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Financial Planning > College Planning

New site demystifies financial designations

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The American College has launched a new Web site aimed at helping consumers make sense of the “alphabet soup” of designations for financial advisors. provides consumers with extended descriptions of the most common designations and tips on how to select a financial advisor. There are also search tools for finding credentialed advisors, focusing on the “big three” financial planning marks: CLU, CFP and ChFC. The goal is to help consumers distinguish the difference between the rigorous credentials earned from universities and institutions and those quickly earned through one-day seminars.

“At any time, but especially now in an erratic economy, there is an inherent lack of trust in insurance and financial planners,” says Larry Barton, Ph.D., CAP, president and CEO of The American College. “While no credential such as a CPA or CLU guarantees superb advice, we know for a fact that those with these designations are more likely to ensure sound and unbiased planning and that they have completed a course of study that took years and numerous exams to complete.”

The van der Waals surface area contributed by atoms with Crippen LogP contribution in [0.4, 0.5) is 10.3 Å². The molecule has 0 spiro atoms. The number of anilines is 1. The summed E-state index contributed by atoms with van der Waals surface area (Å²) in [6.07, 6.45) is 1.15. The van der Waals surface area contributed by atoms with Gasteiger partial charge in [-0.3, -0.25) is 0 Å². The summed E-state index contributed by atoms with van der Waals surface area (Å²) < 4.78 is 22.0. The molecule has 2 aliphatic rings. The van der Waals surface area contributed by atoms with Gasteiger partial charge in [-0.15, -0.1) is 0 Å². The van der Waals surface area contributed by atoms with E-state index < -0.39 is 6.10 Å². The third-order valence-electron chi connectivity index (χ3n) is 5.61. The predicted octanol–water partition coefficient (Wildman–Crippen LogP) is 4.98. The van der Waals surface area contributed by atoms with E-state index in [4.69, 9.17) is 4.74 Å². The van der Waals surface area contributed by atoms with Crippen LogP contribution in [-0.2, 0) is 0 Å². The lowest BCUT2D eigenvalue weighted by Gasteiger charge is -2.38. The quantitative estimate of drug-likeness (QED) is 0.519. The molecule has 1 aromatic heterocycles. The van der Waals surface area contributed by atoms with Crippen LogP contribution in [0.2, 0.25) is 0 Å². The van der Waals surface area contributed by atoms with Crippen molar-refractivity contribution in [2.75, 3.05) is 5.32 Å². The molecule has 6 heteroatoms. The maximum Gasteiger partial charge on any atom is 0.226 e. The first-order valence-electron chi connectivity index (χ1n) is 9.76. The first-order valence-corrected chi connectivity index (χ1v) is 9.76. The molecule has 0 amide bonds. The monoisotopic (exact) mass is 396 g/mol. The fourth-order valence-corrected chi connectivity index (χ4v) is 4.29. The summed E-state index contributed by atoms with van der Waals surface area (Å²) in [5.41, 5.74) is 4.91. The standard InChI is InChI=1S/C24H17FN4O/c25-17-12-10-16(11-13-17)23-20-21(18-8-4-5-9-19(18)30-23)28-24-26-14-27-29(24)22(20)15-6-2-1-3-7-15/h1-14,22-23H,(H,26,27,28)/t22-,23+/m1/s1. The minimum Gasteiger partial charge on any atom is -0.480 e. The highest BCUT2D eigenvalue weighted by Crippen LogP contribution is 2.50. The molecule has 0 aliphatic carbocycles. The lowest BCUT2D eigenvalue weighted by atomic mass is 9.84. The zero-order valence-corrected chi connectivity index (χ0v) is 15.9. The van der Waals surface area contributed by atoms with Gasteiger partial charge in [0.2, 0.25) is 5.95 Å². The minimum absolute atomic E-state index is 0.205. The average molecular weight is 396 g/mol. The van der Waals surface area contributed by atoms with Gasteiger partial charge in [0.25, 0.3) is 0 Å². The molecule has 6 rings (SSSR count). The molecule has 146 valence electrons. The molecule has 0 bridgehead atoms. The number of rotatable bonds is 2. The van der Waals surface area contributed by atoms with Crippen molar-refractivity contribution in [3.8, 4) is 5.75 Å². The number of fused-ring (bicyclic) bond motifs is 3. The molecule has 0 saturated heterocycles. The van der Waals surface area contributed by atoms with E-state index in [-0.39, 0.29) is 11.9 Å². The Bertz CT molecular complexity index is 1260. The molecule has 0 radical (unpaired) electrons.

There are more than 300 financial designations available, Barton says, and some of them can be completed in just one day of study, often with an unlicensed organization. includes information on each conferring organization’s educational and experience requirements, codes of ethics, examinations, continuing education requirements and accreditation. Nonprofits that would like to have their credential listed can submit a request via the Feedback section on the site.

“While FINRA and a few other sites provide lists of popular designations, there is no other site that provides as much detailed information for consumers about what each credential represents,” Barton says. “We believe it is critical for families to have this tool available free of charge, so they are able to choose their advisors carefully and with full information about their qualifications.”


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